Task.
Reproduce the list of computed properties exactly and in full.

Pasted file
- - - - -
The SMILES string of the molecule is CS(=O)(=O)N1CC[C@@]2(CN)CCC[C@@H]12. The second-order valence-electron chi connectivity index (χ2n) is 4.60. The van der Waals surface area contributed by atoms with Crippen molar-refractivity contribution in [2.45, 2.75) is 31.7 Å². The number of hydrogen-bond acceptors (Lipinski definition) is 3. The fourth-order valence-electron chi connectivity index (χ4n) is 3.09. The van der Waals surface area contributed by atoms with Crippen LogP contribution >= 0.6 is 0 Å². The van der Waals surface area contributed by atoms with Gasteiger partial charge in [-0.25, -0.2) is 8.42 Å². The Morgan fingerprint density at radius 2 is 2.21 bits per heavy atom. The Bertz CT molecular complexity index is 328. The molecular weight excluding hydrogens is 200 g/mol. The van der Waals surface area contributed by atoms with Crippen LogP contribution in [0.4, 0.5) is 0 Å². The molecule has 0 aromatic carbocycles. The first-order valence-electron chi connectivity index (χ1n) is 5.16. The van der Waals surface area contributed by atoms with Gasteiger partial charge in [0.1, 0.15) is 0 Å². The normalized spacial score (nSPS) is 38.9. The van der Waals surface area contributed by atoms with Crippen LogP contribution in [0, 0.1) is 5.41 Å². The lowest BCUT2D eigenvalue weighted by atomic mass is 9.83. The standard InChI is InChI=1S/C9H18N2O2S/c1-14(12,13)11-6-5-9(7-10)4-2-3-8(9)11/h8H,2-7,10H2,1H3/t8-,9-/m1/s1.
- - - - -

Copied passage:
The SMILES string of the molecule is CS(=O)(=O)N1CC[C@@]2(CN)CCC[C@@H]12. The second-order valence-electron chi connectivity index (χ2n) is 4.60. The van der Waals surface area contributed by atoms with Crippen molar-refractivity contribution in [2.45, 2.75) is 31.7 Å². The number of hydrogen-bond acceptors (Lipinski definition) is 3. The fourth-order valence-electron chi connectivity index (χ4n) is 3.09. The van der Waals surface area contributed by atoms with Crippen LogP contribution >= 0.6 is 0 Å². The van der Waals surface area contributed by atoms with Gasteiger partial charge in [-0.25, -0.2) is 8.42 Å². The Morgan fingerprint density at radius 2 is 2.21 bits per heavy atom. The Bertz CT molecular complexity index is 328. The molecular weight excluding hydrogens is 200 g/mol. The van der Waals surface area contributed by atoms with Crippen LogP contribution in [0.4, 0.5) is 0 Å². The molecule has 0 aromatic carbocycles. The first-order valence-electron chi connectivity index (χ1n) is 5.16. The van der Waals surface area contributed by atoms with Gasteiger partial charge in [0.1, 0.15) is 0 Å². The normalized spacial score (nSPS) is 38.9. The van der Waals surface area contributed by atoms with Crippen LogP contribution in [0, 0.1) is 5.41 Å². The lowest BCUT2D eigenvalue weighted by atomic mass is 9.83. The standard InChI is InChI=1S/C9H18N2O2S/c1-14(12,13)11-6-5-9(7-10)4-2-3-8(9)11/h8H,2-7,10H2,1H3/t8-,9-/m1/s1.